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Point Blank (1967)

7.5
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Ratings: 7.5/10 from 11,163 users  
Reviews: 119 user | 78 critic

After being double-crossed and left for dead, a mysterious man named Walker single-mindedly tries to retrieve the rather inconsequential sum of money that was stolen from him.

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(screenplay), (screenplay), 2 more credits »
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Cast

Cast overview, first billed only:
...
...
...
...
Lloyd Bochner ...
Frederick Carter
...
Stegman
...
Mal Reese
Sharon Acker ...
Lynne
...
Hired Gun
Sandra Warner ...
Waitress
Roberta Haynes ...
Mrs. Carter
...
First Citizen
Victor Creatore ...
Carter's Man
Lawrence Hauben ...
Car Salesman
Susan Holloway ...
Girl Customer
Edit

Storyline

Based on the theme of the individual pitted against the large, impersonal organization. Here the central character is an old-fashioned loner of a gunman embroiled with a large-scale, corporate criminal operation behind a respectable-looking 'front'. Without delving into psychology or motivation, the film places emphasis on action and surface appearances, superbly capturing the glossy, depersonalized feel of a 1967 Los Angeles--a nightmare landscape of concrete, glass and coiling freeways. Written by alfiehitchie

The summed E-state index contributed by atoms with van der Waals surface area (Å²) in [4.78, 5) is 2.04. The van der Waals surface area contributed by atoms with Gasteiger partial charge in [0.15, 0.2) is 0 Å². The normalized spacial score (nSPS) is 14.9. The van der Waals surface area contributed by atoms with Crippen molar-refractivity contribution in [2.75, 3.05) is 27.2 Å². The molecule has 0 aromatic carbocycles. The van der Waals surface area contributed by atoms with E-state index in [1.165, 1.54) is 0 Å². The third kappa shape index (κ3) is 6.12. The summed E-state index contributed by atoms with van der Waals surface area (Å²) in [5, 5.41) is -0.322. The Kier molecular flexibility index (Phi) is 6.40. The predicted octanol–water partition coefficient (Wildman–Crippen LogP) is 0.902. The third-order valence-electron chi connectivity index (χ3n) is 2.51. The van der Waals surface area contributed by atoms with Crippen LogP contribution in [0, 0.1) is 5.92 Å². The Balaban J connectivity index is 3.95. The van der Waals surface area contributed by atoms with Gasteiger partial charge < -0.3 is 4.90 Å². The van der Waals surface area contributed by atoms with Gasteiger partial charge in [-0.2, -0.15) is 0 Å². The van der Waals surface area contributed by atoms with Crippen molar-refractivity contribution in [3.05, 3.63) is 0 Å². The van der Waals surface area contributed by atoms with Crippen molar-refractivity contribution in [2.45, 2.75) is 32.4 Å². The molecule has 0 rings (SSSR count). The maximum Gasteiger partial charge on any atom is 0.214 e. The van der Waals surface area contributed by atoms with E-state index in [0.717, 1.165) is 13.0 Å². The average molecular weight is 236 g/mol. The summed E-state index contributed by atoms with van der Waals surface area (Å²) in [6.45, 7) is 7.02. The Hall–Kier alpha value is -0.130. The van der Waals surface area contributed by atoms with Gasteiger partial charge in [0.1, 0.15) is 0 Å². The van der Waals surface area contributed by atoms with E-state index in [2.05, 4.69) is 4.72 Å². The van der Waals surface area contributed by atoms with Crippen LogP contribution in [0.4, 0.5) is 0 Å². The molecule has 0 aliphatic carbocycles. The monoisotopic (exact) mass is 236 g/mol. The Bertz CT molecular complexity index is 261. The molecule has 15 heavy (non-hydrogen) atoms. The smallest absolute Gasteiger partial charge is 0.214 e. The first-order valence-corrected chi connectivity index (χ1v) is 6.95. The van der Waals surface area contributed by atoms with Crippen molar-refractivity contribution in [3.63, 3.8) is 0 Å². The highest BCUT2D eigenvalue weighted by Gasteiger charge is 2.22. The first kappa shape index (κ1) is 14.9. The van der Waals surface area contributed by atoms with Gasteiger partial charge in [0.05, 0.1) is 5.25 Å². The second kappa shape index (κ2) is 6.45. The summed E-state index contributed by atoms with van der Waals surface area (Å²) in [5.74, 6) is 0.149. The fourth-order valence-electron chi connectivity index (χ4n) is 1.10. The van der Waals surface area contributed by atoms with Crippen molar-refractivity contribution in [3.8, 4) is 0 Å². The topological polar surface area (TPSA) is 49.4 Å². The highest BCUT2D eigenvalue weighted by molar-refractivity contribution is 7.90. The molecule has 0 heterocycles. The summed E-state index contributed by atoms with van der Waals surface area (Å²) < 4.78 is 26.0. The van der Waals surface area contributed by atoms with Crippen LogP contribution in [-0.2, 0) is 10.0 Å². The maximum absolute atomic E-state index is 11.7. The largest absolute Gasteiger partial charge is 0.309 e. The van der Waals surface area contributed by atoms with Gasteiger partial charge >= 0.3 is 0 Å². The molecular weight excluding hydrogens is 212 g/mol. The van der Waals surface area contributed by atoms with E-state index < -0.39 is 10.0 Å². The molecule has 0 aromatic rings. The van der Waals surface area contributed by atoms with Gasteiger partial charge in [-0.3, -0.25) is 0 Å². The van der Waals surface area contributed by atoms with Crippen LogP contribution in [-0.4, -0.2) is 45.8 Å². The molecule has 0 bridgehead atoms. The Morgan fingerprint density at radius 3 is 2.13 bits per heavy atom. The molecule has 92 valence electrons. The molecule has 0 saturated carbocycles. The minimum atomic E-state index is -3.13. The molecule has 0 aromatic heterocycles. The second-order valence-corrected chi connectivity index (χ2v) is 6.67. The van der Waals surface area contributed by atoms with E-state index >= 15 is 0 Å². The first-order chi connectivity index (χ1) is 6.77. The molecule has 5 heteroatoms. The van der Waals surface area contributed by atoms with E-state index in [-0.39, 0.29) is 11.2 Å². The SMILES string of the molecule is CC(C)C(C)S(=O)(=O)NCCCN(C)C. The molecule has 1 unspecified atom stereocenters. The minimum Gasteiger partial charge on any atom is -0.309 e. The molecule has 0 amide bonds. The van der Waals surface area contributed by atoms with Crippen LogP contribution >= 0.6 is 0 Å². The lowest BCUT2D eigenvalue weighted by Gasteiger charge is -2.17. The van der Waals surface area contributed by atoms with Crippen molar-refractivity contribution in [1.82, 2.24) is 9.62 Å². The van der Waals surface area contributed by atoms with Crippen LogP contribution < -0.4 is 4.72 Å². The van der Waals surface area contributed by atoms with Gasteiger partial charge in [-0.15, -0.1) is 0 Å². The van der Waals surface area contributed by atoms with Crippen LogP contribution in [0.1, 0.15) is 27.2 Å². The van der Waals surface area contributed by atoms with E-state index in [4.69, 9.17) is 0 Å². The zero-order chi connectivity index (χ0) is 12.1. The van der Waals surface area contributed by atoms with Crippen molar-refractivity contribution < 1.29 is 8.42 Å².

Plot Summary | Plot Synopsis

Taglines:

There are two kinds of people in his up-tight world: his victims and his women. And sometimes you can't tell them apart.

Genres:

Crime | Drama | Thriller

Certificate:

Approved | See all certifications »

Parents Guide:

 »
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Details

Country:

Language:

Release Date:

30 August 1967 (USA)  »

Also Known As:

A quemarropa  »

Box Office

Budget:

$3,000,000 (estimated)
 »

Company Credits

Production Co:

 »
Show detailed on  »

Technical Specs

Runtime:

Sound Mix:

Color:

(Metrocolor)

Aspect Ratio:

2.35 : 1
See  »
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Did You Know?

Trivia

Lee Marvin faked the recoil from the .44 Magnum when he shoots in Lynne's bed. These were in fact blanks, but afterward when shooting in Alcatraz they tried with real bullets and there was no recoil at all. Marvin said to director John Boorman, "Fiction overtakes reality". See more »

Goofs

While hiding out at Lynn's apartment after her death, Walker battles flashbacks and walks into an empty room and squats in the corner holding his head. The sound of his shoes clicking on the hardwood floor can be heard, although he is wearing only socks. See more »

Quotes

Walker: How bad does he want you, Chris?
Chris: Oh, I don't know. Who knows.
Walker: Yeah, you know. How bad?
Chris: Pretty bad, I guess.
Walker: Bad enough to let you through into the Huntley?
Chris: Why should I?
Walker: Well, it's up to you.
See more »

Connections

Referenced in Paybacks Are a Bitch (2007) See more »

Soundtracks

Mighty Good Times
by Stu Gardner
sung by The Stu Gardner Trio
See more »

Frequently Asked Questions

See more (Spoiler Alert!) »

User Reviews

Point Blank contains inspiring visuals, a haunting soundtrack and some stunning acting. Fabulous, groundbreaking cinema.